Metis Women's Circle Logo Elize Hartley Listening Fox Woman

Elize Hartley Photo BACKGROUND

1925-2020 - Until her passing in 2020 at the age of 95, our Elder, Elize Hartley, was in regular weekly attendance at schools on specific days each week and at all special events. The Elder answered students' questions, gave guidance, and acted in the role of spiritual advisor to students. Students were encouraged to speak with the Elder on any issues or concerns dealing with their school experience. The Elder also lead students in prayer and smudging ceremonies. Comments from students indicated that they would make a special effort to attend school on days when Elders were present and found them to be comforting. Topics such as traditional medicines and kokum stories were shared.

Our song to honour Listening Fox Woman
Gzhe manidoo biindigen
Gzhe manidoo nga-noonaa
Gzhe manidoo na kwe taan
Eyaa Eyaa Eyaa

Great Spirit come in
Great Spirit I speak
Great Spirit answers me

OBITUARY - Elize Hartley

August 4, 1924 - April 3, 2020

Elize Hartley Photo
The family of Elize Hartley is deeply saddened to announce the passing of our mother Elize Hartley (Cauchy, nee Huppé) at Parkview Nursing Centre on April 3, 2020. She was born in Vassar, Manitoba, one of ten siblings born to Joachim Huppé and Eva Huppé (nee Bacon). She was predeceased by her sisters and one brother, husbands Patrick Cauchy and Craig Hartley, son-in-law Wayne Wilson, grandson Dakota Kavanaugh and granddaughter Sharri Kimberley Ratcliff.

She is survived by her brother William (Joan), daughters Darlene Wilson, Carole (Celestin) Leclair, Susan Cauchy, Linda Cauchy (Alain Girard), Patricia Cauchy and step-daughters Vicki Hartley-Orange and Laura Hartley. Also mourning her are eight grandchildren, six great-grandchildren and one great-great grandson.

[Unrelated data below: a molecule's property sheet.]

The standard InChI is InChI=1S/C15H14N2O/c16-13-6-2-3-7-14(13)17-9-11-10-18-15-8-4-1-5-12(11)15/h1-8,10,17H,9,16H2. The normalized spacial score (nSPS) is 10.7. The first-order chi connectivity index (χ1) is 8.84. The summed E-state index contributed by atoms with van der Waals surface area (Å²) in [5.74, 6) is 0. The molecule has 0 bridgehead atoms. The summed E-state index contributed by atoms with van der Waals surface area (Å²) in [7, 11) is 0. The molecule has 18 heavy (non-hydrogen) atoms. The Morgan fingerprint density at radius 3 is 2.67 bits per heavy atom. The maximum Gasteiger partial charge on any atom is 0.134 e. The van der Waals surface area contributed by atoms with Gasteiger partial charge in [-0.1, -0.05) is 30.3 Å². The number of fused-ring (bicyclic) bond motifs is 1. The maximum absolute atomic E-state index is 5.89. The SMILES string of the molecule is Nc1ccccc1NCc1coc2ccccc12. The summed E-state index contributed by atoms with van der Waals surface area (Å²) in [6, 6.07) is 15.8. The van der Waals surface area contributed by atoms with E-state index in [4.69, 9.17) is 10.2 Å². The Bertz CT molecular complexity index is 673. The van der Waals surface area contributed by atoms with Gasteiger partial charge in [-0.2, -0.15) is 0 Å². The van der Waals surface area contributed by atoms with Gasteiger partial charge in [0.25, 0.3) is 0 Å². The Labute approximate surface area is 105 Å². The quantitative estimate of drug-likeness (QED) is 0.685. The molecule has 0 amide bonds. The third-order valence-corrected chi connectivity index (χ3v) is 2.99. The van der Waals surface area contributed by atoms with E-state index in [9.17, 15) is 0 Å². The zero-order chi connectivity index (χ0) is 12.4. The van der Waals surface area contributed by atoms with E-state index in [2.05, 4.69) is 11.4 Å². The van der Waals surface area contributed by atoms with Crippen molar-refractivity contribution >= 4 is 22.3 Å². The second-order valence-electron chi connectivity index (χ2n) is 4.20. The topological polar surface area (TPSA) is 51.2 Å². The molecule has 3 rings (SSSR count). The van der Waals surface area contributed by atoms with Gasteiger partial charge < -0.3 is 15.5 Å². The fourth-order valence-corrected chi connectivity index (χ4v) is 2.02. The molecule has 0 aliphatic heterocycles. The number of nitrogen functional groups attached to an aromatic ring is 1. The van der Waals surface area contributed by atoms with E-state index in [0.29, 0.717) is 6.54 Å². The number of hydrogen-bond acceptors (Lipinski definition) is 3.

Elize was a Red River Métis, with family history in the founding of the Province of Manitoba and in the historical struggle for cultural preservation and advancement of her people. She was a lifetime warrior-woman in Indigenous affairs, founding the Métis Women's Circle and working tirelessly for healthy Indigenous women and their families across Canada. She was an honoured woman in her community and nationally. We are proud of mom and her ability to adapt to the magnitude of change she witnessed; from simple farm life to the technological age. Her legacy continues. We wish to express our gratitude to Parkview Nursing Centre for the extraordinary nursing care and kindness given to our mother in her last days.

Cremation has taken place and a Celebration of Life will take place at a later date. In lieu of flowers, donations to the Métis Women's Circle would be appreciated by the family.

Elize Hartley ONWA Media Release
ONWA Celebrates the Life and Contributions of Elder Elize Hartley

April 6, 2020 - ONWA Celebrates the Life and Contributions of Elder Elize Hartley Thunder Bay, ON - The Ontario Native Women's Association (ONWA) would like to take this opportunity to offer our condolences to the family of Elize Hartley, "Listening Fox Woman." Ms. Hartley, a proud Red River Métis, touched countless lives in her commitment to cultural preservation and the well-being of her people. Family, friends and community celebrate her passion, strength, and resiliency as she travels to the spirit world.

Elize Hartley was a long-time member of the Ontario Native Women's Association. She was a founding member of the Métis Women's Circle located in Hamilton, ON. Her work focused on working in community to ensure that Métis and Indigenous women had access to much needed programs and services. She was very passionate about ensuring the history of the Métis people and Métis ways of knowing were shared throughout the community. As an author and storyteller, Elize knew the importance of knowing who you were and where you came from.